Students at Harvard University in Massachusetts will be hosting an event later this semester called IncestFest.
The closed event involves residents of the Kirkland House, one of twelve undergraduate houses on campus. Both men and women live at Kirkland House, a location where a number of events take place throughout the year, including political gatherings.
The concept of the event, which is characterized as a Winter dance, is for students at Kirkland House to “hook up” with as many residents as possible and engage in sexual activity with one another.
Because students live together in the same house — like a family would — the event name refers to dating and sex among those that students consider to be a part of the Kirkland family.
“Kirkland House’s annual dance, IncestFest, is a catchy name designed to celebrate a saccharinely close-knit house,” explained Samantha Berstler in an article for the Harvard Crimson.
While not condemning the promiscuity that surrounds IncestFest, Berstler stated that she did not like the name of the event and its connotations.
“I am writing all this to explain that I am not only objecting to the name IncestFest because it is offensive and insensitive — although, indeed, it is, and it saddens me that this is not immediately obvious,” she wrote. “This invisibility and this shame [of incest] are directly enforced by the myths of incest as ‘sexy’ and ‘misunderstood’ — myths propagated by using ‘incest’ as slang for ‘sex with someone I’m living with’ and by dances that institutionalize this meaning.”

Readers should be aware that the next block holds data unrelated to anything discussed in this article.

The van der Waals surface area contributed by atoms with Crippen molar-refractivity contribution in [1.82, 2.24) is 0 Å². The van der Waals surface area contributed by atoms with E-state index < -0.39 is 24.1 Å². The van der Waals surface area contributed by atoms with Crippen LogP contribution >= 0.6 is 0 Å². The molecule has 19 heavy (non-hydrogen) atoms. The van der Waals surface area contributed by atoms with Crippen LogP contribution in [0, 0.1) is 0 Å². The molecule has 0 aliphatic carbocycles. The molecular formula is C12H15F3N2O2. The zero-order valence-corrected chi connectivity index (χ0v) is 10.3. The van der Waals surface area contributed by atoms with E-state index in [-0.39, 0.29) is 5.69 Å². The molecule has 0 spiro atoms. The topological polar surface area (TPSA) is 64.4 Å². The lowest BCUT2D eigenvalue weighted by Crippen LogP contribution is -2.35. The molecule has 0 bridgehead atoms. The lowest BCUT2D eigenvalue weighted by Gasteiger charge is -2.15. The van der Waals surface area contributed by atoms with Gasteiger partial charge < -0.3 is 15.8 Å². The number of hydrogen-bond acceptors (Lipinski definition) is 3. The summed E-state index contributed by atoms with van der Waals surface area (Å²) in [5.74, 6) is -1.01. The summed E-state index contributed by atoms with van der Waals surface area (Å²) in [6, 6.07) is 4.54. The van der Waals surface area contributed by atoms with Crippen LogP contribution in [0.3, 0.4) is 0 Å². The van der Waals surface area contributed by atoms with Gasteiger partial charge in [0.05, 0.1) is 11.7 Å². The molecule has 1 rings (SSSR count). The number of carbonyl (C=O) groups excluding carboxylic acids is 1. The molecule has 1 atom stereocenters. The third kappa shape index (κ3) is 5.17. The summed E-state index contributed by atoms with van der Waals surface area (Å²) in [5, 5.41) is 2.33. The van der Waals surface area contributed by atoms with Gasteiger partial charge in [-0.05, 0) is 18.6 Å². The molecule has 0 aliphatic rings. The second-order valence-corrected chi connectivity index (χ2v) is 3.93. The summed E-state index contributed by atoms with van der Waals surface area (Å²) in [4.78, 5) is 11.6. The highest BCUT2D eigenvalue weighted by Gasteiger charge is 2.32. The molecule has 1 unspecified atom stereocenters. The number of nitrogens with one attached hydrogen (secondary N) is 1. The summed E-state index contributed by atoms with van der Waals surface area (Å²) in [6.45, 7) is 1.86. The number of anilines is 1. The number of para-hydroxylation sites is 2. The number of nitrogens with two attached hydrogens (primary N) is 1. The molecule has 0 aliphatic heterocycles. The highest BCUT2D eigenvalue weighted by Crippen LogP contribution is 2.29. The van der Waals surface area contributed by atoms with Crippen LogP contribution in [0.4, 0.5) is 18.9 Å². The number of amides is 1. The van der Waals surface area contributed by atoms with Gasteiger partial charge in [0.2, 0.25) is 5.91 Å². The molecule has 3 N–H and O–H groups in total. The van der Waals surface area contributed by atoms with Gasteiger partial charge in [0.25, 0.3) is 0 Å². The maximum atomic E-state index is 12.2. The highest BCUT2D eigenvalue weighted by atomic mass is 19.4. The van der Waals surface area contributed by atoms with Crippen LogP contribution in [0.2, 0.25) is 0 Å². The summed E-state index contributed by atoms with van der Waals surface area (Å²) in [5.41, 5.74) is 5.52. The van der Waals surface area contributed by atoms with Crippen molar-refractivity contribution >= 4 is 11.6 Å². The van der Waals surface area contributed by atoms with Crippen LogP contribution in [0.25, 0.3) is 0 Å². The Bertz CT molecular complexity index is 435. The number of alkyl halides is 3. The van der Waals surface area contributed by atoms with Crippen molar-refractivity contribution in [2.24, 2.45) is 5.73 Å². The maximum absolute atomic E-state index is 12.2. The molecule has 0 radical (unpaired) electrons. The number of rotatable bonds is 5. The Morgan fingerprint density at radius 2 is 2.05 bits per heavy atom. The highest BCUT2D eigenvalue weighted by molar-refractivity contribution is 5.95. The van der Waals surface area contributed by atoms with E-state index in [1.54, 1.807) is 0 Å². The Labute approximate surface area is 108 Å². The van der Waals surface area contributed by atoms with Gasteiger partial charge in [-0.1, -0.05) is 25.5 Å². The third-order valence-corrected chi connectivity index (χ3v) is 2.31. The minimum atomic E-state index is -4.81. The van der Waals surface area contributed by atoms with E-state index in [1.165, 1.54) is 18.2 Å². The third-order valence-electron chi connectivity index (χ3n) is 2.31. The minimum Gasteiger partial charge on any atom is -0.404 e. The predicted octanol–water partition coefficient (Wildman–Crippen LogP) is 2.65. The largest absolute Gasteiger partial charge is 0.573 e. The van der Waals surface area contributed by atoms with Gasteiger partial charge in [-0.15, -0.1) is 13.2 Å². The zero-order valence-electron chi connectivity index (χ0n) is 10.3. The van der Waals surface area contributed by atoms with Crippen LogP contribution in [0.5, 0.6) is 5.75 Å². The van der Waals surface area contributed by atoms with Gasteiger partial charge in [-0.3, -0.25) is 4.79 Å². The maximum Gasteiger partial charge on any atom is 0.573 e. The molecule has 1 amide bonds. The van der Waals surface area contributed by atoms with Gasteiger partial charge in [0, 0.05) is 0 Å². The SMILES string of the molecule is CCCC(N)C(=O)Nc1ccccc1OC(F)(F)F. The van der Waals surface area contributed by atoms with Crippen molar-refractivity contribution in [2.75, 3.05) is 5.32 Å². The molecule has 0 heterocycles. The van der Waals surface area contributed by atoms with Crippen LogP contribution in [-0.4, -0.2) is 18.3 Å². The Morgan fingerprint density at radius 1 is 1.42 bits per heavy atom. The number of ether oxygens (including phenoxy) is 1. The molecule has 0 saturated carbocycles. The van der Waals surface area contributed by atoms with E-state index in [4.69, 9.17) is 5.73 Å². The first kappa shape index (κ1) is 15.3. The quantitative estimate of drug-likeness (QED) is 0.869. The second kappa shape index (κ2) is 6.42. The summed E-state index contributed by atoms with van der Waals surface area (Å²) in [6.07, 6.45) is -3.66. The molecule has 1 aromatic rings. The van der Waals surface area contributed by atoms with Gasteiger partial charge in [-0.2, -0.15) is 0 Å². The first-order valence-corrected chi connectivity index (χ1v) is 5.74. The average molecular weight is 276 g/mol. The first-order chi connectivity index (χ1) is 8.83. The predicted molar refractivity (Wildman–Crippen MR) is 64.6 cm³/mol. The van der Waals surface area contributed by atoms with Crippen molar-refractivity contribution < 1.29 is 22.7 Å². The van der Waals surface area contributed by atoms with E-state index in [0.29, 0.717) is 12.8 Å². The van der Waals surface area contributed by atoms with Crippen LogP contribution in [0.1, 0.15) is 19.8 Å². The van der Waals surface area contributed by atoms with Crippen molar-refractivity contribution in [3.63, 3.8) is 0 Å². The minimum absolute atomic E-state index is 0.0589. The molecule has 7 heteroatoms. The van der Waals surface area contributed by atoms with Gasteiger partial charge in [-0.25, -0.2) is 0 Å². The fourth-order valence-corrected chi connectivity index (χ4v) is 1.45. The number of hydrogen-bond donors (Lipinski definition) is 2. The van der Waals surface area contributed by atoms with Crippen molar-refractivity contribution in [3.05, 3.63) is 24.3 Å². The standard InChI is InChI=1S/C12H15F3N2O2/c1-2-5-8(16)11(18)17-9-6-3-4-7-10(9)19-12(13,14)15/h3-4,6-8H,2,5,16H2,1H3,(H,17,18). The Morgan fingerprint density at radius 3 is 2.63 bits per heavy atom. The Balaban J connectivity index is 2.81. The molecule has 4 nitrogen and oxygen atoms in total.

Berstler wrote in a later comment that she had no problem with students “exploring” their sexuality.
“The name IncestFest was picked because it is titillating — not because KHousers think it is morally okay to have incest, but because it appeals to a kind of baser horror and fascination,” she wrote. “And in some ways, that’s okay — I’m not going to fault anyone for privately exploring, for example, rape fantasies.”
At press time, nearly none of the comments left by students under Berstler’s article condemned sexual fornication either. Rather, some joked about it, writing, “Looks like someone needs to get some action at IncestFest.”
One commenter, however, wrote, “So orgies are ‘Harvard’ now. How … uh … cosmopolitan! How ‘enlightened’. I now understand where all these drug resistant strains of gonorrhea, syphilis and the like are coming from. You are enlightening us like the plague.”
It is not known for how many years the event has been taking place on campus.